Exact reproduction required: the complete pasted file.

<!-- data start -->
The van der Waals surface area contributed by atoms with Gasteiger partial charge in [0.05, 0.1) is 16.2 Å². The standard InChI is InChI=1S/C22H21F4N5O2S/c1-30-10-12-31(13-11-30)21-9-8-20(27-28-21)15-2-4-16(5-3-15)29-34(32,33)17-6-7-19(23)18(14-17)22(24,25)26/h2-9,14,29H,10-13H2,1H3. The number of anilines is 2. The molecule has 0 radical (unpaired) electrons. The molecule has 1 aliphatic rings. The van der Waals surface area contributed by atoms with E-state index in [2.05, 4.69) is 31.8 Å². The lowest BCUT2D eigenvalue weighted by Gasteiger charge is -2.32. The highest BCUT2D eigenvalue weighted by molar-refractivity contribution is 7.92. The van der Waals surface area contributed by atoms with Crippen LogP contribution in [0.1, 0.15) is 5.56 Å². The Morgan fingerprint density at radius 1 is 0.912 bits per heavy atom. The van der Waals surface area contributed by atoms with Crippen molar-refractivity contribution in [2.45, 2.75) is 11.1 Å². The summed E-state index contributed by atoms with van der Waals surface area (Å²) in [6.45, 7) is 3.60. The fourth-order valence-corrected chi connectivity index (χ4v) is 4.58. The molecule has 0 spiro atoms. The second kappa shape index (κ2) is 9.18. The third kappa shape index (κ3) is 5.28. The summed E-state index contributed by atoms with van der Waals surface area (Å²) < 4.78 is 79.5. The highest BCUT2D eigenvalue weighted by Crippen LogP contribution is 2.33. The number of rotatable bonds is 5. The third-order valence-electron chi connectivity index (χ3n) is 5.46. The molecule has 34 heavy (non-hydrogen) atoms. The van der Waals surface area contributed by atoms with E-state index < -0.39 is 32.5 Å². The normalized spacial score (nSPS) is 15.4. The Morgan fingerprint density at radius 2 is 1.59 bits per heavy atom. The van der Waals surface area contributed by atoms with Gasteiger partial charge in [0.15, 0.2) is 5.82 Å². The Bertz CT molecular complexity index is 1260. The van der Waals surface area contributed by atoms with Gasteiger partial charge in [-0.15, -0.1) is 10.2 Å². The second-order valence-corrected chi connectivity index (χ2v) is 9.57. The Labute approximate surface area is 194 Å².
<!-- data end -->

The van der Waals surface area contributed by atoms with Gasteiger partial charge in [0.05, 0.1) is 16.2 Å². The standard InChI is InChI=1S/C22H21F4N5O2S/c1-30-10-12-31(13-11-30)21-9-8-20(27-28-21)15-2-4-16(5-3-15)29-34(32,33)17-6-7-19(23)18(14-17)22(24,25)26/h2-9,14,29H,10-13H2,1H3. The number of anilines is 2. The molecule has 0 radical (unpaired) electrons. The molecule has 1 aliphatic rings. The van der Waals surface area contributed by atoms with E-state index in [2.05, 4.69) is 31.8 Å². The lowest BCUT2D eigenvalue weighted by Gasteiger charge is -2.32. The highest BCUT2D eigenvalue weighted by molar-refractivity contribution is 7.92. The van der Waals surface area contributed by atoms with Crippen LogP contribution in [0.1, 0.15) is 5.56 Å². The Morgan fingerprint density at radius 1 is 0.912 bits per heavy atom. The van der Waals surface area contributed by atoms with Crippen molar-refractivity contribution in [2.45, 2.75) is 11.1 Å². The summed E-state index contributed by atoms with van der Waals surface area (Å²) in [6.45, 7) is 3.60. The fourth-order valence-corrected chi connectivity index (χ4v) is 4.58. The molecule has 0 spiro atoms. The second kappa shape index (κ2) is 9.18. The third kappa shape index (κ3) is 5.28. The summed E-state index contributed by atoms with van der Waals surface area (Å²) < 4.78 is 79.5. The highest BCUT2D eigenvalue weighted by Crippen LogP contribution is 2.33. The number of rotatable bonds is 5. The third-order valence-electron chi connectivity index (χ3n) is 5.46. The molecule has 34 heavy (non-hydrogen) atoms. The van der Waals surface area contributed by atoms with E-state index < -0.39 is 32.5 Å². The normalized spacial score (nSPS) is 15.4. The Morgan fingerprint density at radius 2 is 1.59 bits per heavy atom. The van der Waals surface area contributed by atoms with Gasteiger partial charge in [0.15, 0.2) is 5.82 Å². The Bertz CT molecular complexity index is 1260. The van der Waals surface area contributed by atoms with Gasteiger partial charge in [-0.15, -0.1) is 10.2 Å². The second-order valence-corrected chi connectivity index (χ2v) is 9.57. The Labute approximate surface area is 194 Å².